So I said I don’t care about the Apple T.V., and I’m sticking to my word. I don’t see why it’s necessary to spend that much money on a device that doesn’t provide a high level of functionality. To be more specific, a functionality that you cant recreate through any number of other means. However, I am somewhat turned on by recent development that Joost can be run through the Apple T.V. For those who aren’t in the know, as I am, Joost is a on-line T.V. service currently still in the beta stage of development. I’m actually more interested in Joost than anything else, but the idea that cable subscription services may become obsolete is somewhat comforting.

So this is exciting. EMI Has announced that it will be offering its entire music library (that which is already on iTunes) DRM free. Its good to see the record industry respond to consumer/retailers advice and do whats good for them. It looks like it is going to cost you 30 cents more per song, but between a few friends that’s nothing. Happy music sharing.

Oh, and for those who care, this doesn’t include the Beatles catalog, yet.

The Apple TV is shipping today. At long last, everyone I know with a plasma t.v. and surround sound in their living room can watch their grainy ass pirated copies of Fragle Rock in the luxury. Thank God.

I don’t get it. Even if the Apple TV provides some functionality that you’re really jonesing for, there are plenty of other options available.

This article from AppleInsider outlines a rumored redesign of Apple’s iMac line of computers. I’d be excited if I hadn’t purchased and iMac in the last six months. Instead I just feel stupid and worthless.



I’ve been using Quicksilver for quite some time now, and it has become an integral part of my setup. On the surface, Quicksilver seems like a very simple application, but when you get to exploring its many capabilities, you quickly realize how useful/powerful it actually is. The purpose of the program is to allow you to perform your most basic computing tasks without taking our hands off the keyboard, thus cutting down the time it takes to perform those mundane tasks. It all starts with the most basic actions, like opening and closing programs, but before you know it, you’re navigating iTunes and writing emails without opening any other programs. Here’s a link to a really good run down of Quicksilver and getting started with it. I strongly support doing so.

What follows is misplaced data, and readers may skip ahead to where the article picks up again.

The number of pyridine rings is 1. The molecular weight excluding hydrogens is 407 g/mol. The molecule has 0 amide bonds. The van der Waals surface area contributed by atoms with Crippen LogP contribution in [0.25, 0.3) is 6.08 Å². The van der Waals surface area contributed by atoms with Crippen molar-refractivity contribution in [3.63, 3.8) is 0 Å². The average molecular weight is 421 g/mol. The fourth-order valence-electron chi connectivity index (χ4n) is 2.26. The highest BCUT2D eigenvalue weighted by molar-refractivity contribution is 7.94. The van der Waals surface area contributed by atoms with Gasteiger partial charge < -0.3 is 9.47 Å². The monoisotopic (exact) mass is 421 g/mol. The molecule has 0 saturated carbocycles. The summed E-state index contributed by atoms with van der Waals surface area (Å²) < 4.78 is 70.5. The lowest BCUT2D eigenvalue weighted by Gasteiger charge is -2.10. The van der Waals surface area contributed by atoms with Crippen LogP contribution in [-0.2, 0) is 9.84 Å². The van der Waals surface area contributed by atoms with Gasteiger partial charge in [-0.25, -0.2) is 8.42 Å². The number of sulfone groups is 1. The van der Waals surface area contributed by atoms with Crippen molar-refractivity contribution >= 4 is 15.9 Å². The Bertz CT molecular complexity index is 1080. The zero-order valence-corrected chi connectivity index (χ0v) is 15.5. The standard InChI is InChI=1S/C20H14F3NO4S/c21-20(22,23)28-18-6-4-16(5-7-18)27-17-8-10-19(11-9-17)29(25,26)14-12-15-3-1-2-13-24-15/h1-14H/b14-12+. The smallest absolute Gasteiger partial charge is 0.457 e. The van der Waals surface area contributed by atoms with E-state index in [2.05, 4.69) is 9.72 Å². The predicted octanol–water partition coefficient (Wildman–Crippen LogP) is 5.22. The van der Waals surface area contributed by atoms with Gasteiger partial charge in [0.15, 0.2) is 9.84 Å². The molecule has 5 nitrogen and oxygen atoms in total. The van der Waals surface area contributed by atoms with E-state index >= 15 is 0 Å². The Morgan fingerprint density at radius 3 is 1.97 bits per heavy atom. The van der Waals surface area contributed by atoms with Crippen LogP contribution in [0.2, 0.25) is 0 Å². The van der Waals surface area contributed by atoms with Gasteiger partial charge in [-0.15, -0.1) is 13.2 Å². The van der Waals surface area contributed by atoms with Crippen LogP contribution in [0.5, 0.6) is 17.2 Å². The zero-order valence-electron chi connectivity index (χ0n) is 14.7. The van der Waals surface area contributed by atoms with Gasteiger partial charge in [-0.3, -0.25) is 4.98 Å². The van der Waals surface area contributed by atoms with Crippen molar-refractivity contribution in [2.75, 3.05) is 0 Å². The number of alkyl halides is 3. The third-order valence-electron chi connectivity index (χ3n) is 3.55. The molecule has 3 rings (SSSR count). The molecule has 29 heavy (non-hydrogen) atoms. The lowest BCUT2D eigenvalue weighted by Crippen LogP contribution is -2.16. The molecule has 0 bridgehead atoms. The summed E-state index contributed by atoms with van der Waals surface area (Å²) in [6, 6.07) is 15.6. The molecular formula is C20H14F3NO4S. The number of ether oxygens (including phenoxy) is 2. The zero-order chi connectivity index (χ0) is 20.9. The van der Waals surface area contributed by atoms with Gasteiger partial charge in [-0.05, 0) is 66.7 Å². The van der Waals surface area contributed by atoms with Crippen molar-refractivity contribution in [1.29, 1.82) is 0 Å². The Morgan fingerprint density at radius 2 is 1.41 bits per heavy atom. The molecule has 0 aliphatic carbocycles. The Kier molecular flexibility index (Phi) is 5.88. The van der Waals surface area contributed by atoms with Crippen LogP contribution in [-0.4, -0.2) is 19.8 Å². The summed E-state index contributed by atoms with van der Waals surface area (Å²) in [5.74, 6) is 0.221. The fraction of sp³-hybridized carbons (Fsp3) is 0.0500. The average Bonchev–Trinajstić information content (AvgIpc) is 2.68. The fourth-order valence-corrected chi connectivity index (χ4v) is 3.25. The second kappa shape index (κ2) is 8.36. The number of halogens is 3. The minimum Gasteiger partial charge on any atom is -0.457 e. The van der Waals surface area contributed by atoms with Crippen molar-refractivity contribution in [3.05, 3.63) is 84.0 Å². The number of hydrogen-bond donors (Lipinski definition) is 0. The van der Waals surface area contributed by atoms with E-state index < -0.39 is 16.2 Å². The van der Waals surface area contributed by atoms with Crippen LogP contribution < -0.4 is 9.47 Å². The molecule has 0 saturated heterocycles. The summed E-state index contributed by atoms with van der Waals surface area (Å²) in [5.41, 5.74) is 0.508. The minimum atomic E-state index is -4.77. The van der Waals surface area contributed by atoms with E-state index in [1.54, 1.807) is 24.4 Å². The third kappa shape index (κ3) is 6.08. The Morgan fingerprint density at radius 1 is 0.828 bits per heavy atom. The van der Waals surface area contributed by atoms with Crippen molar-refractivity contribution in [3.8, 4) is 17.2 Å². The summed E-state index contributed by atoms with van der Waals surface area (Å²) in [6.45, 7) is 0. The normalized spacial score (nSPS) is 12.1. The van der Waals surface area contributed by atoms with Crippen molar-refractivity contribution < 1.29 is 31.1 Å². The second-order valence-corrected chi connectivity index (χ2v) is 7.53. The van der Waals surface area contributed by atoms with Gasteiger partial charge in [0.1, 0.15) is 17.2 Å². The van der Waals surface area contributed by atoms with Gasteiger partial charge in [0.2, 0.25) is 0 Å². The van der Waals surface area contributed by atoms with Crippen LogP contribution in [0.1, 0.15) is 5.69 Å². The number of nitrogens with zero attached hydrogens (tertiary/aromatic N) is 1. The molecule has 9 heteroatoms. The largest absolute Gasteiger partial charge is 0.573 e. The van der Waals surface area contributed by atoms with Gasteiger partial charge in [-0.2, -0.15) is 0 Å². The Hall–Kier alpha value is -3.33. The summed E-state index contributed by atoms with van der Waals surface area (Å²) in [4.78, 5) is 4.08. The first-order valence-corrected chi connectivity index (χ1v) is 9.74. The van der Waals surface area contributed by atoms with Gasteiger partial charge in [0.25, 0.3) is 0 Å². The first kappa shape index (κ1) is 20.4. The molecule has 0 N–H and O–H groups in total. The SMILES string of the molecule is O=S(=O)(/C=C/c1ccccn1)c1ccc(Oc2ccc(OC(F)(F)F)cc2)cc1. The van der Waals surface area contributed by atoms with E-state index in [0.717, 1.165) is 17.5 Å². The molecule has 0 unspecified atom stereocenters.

P.S. – For more information and more sophisticated uses for Quicksilver, see Merlin Mann has a real jones for the program.

I just ran across this article from Merlin Mann’s website Very funny.

Not that I’ve been looking too hard, but I’ve often wondered why no one had put out a third party Apple remote. I just assumed that there would be a whole slew of more functional of not more jazzy remotes released to capitalize on the ever growing market for Apple accessories. Nevertheless, the first of my knowledge is here, and I lust say it is pretty neat. It’s called Rex, and is produced by the company Sik. As this TUAW post explains, it has all the same functions of the regular remote, but slides into the express card slot on the MacBook Pros, making it easy to carry around. I find this to be especially practical as the Pros lack the space for the regular remote to magnetize to the computer, a feature that you find on the MacBooks.